Matt Robison - Wunderlich

The inventory overhang related to China 3G is all TD or is it a combination with W?

Gideon Wertheizer

WCDMA is at least if you refer to Spreadtrum they just entering to this market. I think yesterday they post another press release for another smartphone wideband CDMA that are now in production. So there is no inventory issue in the wideband CDMA. TD-SCDMA, honesty speaking we do not have full -- we didn’t review fully the report, but it looks like and I think Spreadtrum say that that there is some inventory, it’s not something dramatic I should say.

Matt Robison - Wunderlich

So you at this point you think that there is a potential for a flatter or maybe up shipment period for TD new licenses in their fourth quarter?

Gideon Wertheizer

Fourth quarter I don’t know, fourth quarter shipment. I don’t know. But what Spreadtrum said, they said the definitely the market is not slowing down. Just see out of the whole smartphone shipped China, 40% in China Mobile they are very good in terms of pricing, they are very aggressive in terms of [well dosed] and different forms that they do. I don’t see slowdown in TD?

Matt Robison - Wunderlich

You guys mentioned new customers for good reasons, it seems not a metric you often do, I am sure varies widely from quarter-to-quarter. It is interesting to hear what the trend has been n terms of new customers on annual basis. So I just took that out there for something you might like to think about giving us in the future, will that all you need. But I just like to get the actual numbers for the cash flow from operations, CapEx and depreciation as always?

Gideon Wertheizer

Sure. So 1.3 is the cash flow from operations and $150,000ish is the depreciation in the fixed asset and 199 employees at the end of the quarter.

Matt Robison - Wunderlich

And CapEx as same as depreciation?

Gideon Wertheizer

Same number, around the $150,000.

Matt Robison - Wunderlich

Thanks.

Gideon Wertheizer

Thank you Matt.

Operator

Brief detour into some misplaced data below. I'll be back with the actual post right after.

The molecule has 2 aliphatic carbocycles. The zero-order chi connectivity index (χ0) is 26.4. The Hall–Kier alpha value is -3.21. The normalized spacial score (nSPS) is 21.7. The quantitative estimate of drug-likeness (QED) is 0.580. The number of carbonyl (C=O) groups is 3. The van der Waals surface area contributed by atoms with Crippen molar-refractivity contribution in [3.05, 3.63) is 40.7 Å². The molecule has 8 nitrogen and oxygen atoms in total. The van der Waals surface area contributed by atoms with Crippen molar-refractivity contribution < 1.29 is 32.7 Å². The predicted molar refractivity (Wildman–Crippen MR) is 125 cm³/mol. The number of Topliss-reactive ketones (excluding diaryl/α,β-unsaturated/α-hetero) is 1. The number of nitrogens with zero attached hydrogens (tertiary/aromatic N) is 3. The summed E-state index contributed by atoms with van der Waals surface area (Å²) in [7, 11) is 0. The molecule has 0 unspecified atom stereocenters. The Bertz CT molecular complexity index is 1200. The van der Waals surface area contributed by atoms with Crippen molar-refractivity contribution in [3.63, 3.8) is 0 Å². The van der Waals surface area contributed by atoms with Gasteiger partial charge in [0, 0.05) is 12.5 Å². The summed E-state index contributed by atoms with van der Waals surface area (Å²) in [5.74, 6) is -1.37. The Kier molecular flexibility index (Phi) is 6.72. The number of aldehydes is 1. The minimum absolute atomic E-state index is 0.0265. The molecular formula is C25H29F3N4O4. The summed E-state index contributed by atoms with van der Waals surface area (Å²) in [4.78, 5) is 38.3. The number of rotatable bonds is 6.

Thank you. And our next question comes from Tavy Rosner with Barclays.

Tavy Rosner - Barclays

Hi and just a follow up question on the licensing side. You mentioned the expansion into new gross markets, I was just wondering if you could talk about the breadth of the new licensing deals? What kind of size are we talking about here?

Gideon Wertheizer

Well, it's semi-conductor companies, those companies that are same baseband working in the same volumes. We are speaking here of a very fragmented market, the volume per customer, the annual volume per customer is between 10 to 15, maybe 10 million to 20 million unit a year. But that the application is all over the place and the royalty 300, something that drive us higher than and we are using their cell phone.

Tavy Rosner - Barclays

Okay. Thank you

Gideon Wertheizer

Thank you

Operator

Thank you. And the next question comes from Suji De Silva from Topeka.

Suji De Silva - Topeka

Good morning Gideon and Yaniv. Quick question on the cellphone market. The 2G versus the 3G, can you talk about the mix there and share in those segments.

Yaniv Arieli

Sure. So, our market share in Q3 which is based on Q3, took huge second quarter shipment is a big awkward because of this huge inventory replenishment cycle that we have talked about to our 34% worldwide market share in Q3, but it should go back to the normal 40ish% net growth next quarter we believe.

With regard to the 2G, 3G breakdown, first of all 87% of the overall volume out of $200 million 87% which is a $174 million were baseband and so $26 million were non-baseband. If I add a little bit more color to the prior question and answer that Gideon gave about the non-baseband on an annual basis if you look at this number and annualized it we got about a 100 million units of non-baseband deal. So if we have then we call a few of these 10 to 20 million units of different markets as Gideon mentioned our goal is to multiply and maybe much more than that in the next couple of years are non-baseband business. So if the growth from 100 to 200 or 300ish and to the 10x ASP in front of these deals compared to the $0.03 average that is exactly the targeted opportunity that we are looking for.

And last piece of your question, I believe that out of the 175 were 3G and the rest close to 100 are 2G. So from a volume perspective we have the run rate of the fee online 75 or about 300 million units for 3G, it’s continuing to ramp up but the opportunities there are hundreds of millions be substitute part the lower-end 2G market.

Suji De Silva - Topeka

Great. And then follow up on the 2G market. Do you think that Gideon you need that 2G as a flattish unit environment for 2014 and having ASP trends stabilized the 2G is the a longer headwind for you guys? Thanks.

Gideon Wertheizer

If you take 2G as some of the GSM which is the voice only and edge, so there is I would say modest decline year-over-year. But from our standpoint the more edge you have the higher ASP we are collecting, because the edge is, I mean let’s put it very simply, edge is smartphone. And you have the electronics and the contracts and our ASP is high.

Suji De Silva - Topeka

Great. Thanks guys.

Yaniv Arieli

Thank you.

Operator

Thank you. And the next question comes from Anil Doradla from William Blair.

Anil Doradla - William Blair